Posted on: March 9, 2011 9:36 pm

Video: Amid the storm after LIU wins NEC title

Posted by Matt Norlander

I was literally swept away in the first 45 seconds of this video.

Category: NCAAB
Posted on: March 9, 2011 6:13 pm
Edited on: March 9, 2011 8:44 pm

Video: Postgame with Steve Lavin

Posted by Matt Norlander

Full disclosure: I wanted to get Mike Rice, naturally, but he's the midst of giving about 17 phone interviews. He is behind a big door and probably won't be coming out until Friday.

I did get the winning coach, though. Here's Steve Lavin discussing his team's success this year and, oh yeah, the ending to that game. Sort of crazy, yes? I do believe the people will be talking about this one through the night.

Posted on: March 8, 2011 9:28 pm
Edited on: March 9, 2011 8:52 pm

Video: Ending of Villanova-South Florida

Posted by Matt Norlander

So I'm not even in my friends' Manhattan apartment for three minutes, and I see South Florida back in the game against Villanova. Not only that, but they're on the verge of winning. I put down my suitcase, whip out the Droid and record the final seconds.

In case you missed it, here's how Villanova capped off a massive choke against the Bulls.

Guess I should've hit up the Garden tonight instead of tomorrow. I guess that makes Villanova a 10 seed?
Posted on: March 8, 2011 12:28 am
Edited on: March 8, 2011 1:54 am

Welcome to the Dance, St. Peter's Peacocks

BRIDGEPORT, Conn. — This team hated each other.

We're not talking a rip-a-group-apart hate, but a brotherly hate. The kind of hate that just sits and stews, one that eventually subsides, but not before words need to be had.

As healthy a hate as hate can be. That was St. Peter's in 2009 and 2010: a group determined to one-up each other in practice and try to beat each other before it worried about beating other teams. This behavior went beyond a healthy, competitive spirit. It was stagnating the growth of its team, but in particular, the 2011 class, made partly up of Ryan Bacon, Nick Leon, Wesley Jenkins and Jeron Belin.

Then they became seniors. Then they realized they'd get nowhere in the MAAC if they didn't listen and trust their coach.

Those four men were the ones sitting with head coach John Dunne at the postgame press conference after fourth-ranked St. Peter's upset No. 2 Iona to win the MAAC championship Monday night, 62-57.

"Every day we had an argument," Leon said. "We had to fight with each other, we hated each other, but at the end of the day, it grew a big bond within the whole team."

Belin described the situation as "horrible" for long stretches of time. They simply fought over everything, basketball-related or not. You could say it's a wonder the team wasn't a victim of more transfers, especially in this jettison-frenzied era of college basketball.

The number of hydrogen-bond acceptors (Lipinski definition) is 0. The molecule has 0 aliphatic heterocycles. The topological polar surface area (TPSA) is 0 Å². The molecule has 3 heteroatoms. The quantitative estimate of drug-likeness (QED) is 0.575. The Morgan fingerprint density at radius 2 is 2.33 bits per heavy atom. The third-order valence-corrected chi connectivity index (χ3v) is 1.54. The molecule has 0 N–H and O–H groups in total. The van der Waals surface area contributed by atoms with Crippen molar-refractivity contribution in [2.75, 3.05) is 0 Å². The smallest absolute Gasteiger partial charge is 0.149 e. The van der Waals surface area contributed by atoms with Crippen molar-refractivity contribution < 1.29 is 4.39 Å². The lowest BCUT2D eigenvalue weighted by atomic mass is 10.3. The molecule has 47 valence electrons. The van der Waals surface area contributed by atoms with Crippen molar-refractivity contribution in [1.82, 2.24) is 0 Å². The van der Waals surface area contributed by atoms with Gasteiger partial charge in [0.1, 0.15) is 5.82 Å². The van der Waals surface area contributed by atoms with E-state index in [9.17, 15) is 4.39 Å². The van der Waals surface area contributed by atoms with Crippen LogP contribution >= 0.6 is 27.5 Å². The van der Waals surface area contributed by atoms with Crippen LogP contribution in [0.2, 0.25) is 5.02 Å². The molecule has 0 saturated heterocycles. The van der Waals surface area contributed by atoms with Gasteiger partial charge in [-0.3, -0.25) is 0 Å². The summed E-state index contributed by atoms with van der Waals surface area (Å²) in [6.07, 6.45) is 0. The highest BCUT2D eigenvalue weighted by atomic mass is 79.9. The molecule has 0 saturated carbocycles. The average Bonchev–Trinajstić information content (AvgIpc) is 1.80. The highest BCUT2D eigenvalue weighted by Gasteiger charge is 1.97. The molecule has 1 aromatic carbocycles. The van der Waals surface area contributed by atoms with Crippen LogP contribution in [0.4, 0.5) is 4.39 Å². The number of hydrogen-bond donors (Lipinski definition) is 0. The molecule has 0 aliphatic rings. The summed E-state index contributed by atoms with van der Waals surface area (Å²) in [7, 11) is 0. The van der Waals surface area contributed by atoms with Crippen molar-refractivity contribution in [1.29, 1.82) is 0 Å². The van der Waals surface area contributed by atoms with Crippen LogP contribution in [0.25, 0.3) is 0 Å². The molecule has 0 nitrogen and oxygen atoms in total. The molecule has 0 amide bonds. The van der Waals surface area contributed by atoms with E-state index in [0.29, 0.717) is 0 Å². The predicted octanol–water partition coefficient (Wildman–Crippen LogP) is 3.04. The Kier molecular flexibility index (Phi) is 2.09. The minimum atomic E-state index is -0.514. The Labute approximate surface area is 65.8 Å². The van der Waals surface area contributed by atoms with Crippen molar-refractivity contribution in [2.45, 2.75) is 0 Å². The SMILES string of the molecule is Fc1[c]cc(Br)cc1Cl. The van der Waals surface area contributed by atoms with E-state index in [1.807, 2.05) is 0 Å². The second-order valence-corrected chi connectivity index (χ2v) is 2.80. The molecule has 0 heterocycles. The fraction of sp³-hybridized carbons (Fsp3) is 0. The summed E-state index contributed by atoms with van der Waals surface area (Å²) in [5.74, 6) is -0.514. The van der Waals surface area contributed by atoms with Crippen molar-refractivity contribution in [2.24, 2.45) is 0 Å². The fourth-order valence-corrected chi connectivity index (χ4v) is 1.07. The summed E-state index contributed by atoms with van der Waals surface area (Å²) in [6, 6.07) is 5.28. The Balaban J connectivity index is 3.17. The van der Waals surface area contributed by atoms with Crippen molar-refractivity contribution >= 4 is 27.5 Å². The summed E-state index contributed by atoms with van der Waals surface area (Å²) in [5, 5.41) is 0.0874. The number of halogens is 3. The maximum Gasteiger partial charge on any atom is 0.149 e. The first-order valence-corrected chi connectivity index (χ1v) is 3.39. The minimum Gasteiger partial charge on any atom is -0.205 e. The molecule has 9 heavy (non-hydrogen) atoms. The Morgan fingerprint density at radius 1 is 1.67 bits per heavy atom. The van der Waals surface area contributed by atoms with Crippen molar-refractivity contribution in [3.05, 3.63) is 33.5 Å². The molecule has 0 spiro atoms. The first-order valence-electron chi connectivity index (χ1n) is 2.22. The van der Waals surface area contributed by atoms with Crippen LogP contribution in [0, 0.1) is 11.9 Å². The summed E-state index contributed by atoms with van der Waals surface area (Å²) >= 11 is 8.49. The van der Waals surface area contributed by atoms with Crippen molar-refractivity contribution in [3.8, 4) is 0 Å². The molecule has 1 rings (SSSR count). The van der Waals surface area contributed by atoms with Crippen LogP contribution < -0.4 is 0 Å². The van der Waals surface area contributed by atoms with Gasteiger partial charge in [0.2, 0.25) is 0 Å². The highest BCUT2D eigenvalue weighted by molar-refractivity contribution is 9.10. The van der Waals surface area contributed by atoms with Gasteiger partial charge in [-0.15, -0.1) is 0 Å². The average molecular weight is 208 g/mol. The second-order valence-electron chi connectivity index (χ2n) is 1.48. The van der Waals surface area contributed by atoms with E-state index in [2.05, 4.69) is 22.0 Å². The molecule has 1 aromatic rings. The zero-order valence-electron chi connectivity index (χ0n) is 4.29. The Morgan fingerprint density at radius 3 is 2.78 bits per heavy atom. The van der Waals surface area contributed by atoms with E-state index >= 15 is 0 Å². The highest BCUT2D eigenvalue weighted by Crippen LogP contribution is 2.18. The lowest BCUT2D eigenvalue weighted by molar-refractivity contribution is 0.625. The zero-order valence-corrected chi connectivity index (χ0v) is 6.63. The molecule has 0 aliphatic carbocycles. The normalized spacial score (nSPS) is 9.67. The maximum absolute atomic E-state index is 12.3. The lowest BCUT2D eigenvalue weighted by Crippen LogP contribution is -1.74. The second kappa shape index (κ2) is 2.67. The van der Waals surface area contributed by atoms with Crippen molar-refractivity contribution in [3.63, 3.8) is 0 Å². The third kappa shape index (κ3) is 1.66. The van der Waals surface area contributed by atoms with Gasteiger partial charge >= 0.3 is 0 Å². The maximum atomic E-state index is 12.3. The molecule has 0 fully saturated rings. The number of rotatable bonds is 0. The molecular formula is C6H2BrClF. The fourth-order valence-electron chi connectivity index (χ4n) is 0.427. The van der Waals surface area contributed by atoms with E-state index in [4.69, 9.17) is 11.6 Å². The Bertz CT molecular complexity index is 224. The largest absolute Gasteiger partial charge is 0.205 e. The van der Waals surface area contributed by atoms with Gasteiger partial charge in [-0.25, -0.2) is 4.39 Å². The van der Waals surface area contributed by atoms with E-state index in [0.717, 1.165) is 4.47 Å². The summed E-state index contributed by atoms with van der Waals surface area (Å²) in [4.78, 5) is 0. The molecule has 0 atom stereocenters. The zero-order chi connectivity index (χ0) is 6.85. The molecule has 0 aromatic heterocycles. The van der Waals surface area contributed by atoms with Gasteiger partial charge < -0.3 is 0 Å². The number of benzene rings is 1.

"Little stuff," said Leon of the inspiration for a lot of the arguments. "Everyone was trying to be a coach. Instead of letting [Dunne] coach, we tried to coach ourselves."

The players took the packed media room through their rise of the past few years. It was a stretch that included many multiple-game losing streaks. Even before the MAAC tournament began this year, few considered the Peacocks' slog-you-down style to last three rounds.

"It was tough for us," Leon said. "We was a program that was rebuilding. We just kept faith. After losing 18 games in a row, we kept faith. The master [Dunne], you know, he put the pieces together and we just put it together as a family, as a team."

Dunne had to convince the team they weren't as fast as they thought they were. He had to make them believe that winning games in the 50s was the best way to succeed. Eventually, they bought in, and the coach praised his group for doing that, when it would have been just as easy not to.

"Togetherness, that's what it was," Belin said. "Everybody playing their part. Whether you played 20 minutes, one minute, you came in and did what you had do to."

St. Peter's is making its third appearance in the NCAAs, and it has never won a game. But that doesn't much matter right now. This was the first 20-win season for the group since 20 years. It's most definitely house money. It's very possible nobody in that program believed an NCAA berth was coming back in November. Dunne admitted as much, postgame.

Despite beating Alabama on a neutral floor, the team wasn't coming together as one normally does with so many seniors seeing so many minutes. Jenkins was thought to be lost for the season twice with hyper-extended knee injuries, and after an "embarrassing" loss to Iona (Dunne's words), the team was 8-7. St. Peter's coach admitted he wasn't sure this team had the capability to win this conference. After beating Rider on Jan. 29 to improve to 13-9, that's when he started to beileve.

"Attitude won us this championship," Dunne said.